The best place to stay in the area, and the only place in the park, is the Ba Be Lake National Park Guesthouse (Vuon Quoc Gia Ba Be). No need to make a reservation in October, the place is nearly deserted. Then again, maybe you should make a reservation, so they will know someone is coming. Telephone (0281) 389-6026. That telephone number, by the way, is hard earned. It took three people searching the Internet in both English and Vietnamese quite some time to find it. We opted for the top of the line villa at 500,000 Dong ($25) per night. We got the hardest bed yet, hot water, and air con stuck on 22 degrees, not to mention a toad hiding out in the corner. Lance disposed of the toad (those of you who know me well know how much I appreciated this), and we asked for an extra duvet to keep warm all night at 22 degrees (71 F.) as the one provided didn't cover our feet. 
The whole resort complex may have been lovely at one time, but it's pretty awful now. Two huge swimming pools were full of stagnant water, the grounds were not maintained, stray dogs roamed around. The restaurant wasn't too bad, and we had very decent fried rice and fried noodles with lots of really good chicken. The eggs in the morning were edible. There was only one other group there consisting of about 7 guests. The place has over fifty rooms, so you get the picture. But we hadn't come for the accommodations. It was the lakes (Ba Be means three lakes)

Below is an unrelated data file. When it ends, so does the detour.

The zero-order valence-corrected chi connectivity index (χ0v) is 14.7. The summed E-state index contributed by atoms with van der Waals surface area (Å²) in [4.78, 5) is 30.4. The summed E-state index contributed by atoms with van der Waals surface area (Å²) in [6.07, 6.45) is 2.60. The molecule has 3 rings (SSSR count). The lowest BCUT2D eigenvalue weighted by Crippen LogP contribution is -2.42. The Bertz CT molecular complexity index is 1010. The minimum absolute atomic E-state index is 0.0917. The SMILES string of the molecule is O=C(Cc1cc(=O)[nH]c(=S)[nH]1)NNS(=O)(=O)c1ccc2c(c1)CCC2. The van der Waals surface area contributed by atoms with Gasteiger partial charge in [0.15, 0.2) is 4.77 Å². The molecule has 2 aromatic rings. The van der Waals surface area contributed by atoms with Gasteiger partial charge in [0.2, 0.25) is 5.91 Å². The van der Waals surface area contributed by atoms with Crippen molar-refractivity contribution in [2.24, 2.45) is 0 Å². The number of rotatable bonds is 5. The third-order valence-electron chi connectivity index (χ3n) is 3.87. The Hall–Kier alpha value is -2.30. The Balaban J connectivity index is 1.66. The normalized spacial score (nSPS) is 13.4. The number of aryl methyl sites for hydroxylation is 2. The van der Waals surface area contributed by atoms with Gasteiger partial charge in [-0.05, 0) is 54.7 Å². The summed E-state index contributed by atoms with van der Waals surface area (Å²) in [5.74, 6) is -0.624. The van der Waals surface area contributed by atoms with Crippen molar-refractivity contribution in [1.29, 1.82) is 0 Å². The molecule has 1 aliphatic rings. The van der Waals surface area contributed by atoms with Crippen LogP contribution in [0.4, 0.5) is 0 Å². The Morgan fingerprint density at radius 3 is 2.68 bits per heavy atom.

There is a government employee at the park headquarters who has our eternal gratitude for telling us how to get a boat to see the lake. His English was very good. In case you find yourself in a similar situation and he isn't working that day, here is what to do. Ask reception to give you a ticket with it's official red stamp for the boat ride (I think this is like a pass into the national park) and then get a xe om to take you to Boc Lam (the boat landing). This will cost you 50,000 Dong ($2.50) per person. A man in uniform will take your ticket and then direct you to a boat driver and you will follow him to your boat. The boat is 560,000 Dong ($23) regardless of how many people go. There was no one else around, so we had our own private boat. This actually was nice as we could go at our own pace. 

The lakes are gorgeous; I could have floated among them all day. Surrounded by rows of mountains, it was all quite hazy, and I kept thinking of the Smoky Mountains in the States. We stopped at Hang Puong Cave, Dau Dang Waterfall, Fairy Pond, the pagoda, and Widow Island. You can have lunch near the waterfalls. We didn't, though Lance, after buying a Coke, had a couple shots of the local white lightning brew with the men (I was not included and bought bananas from a grandmother who was delighted when I grossly overpaid her.) The trip took about four hours and dropped us at a landing 2k from our guesthouse. We weren't sure whether to pay the boat man or whether it would be added to our bill at the hotel. He didn't seem to know either, so we paid him. (Next morning at check out the desk took our word for it.) It was a hot walk uphill back to the hotel. Once again, litter marred the beauty. This country really needs a Ladybird Johnson to clean it up, but I would still recommend this experience. The photos don't do it justice as it was hazy.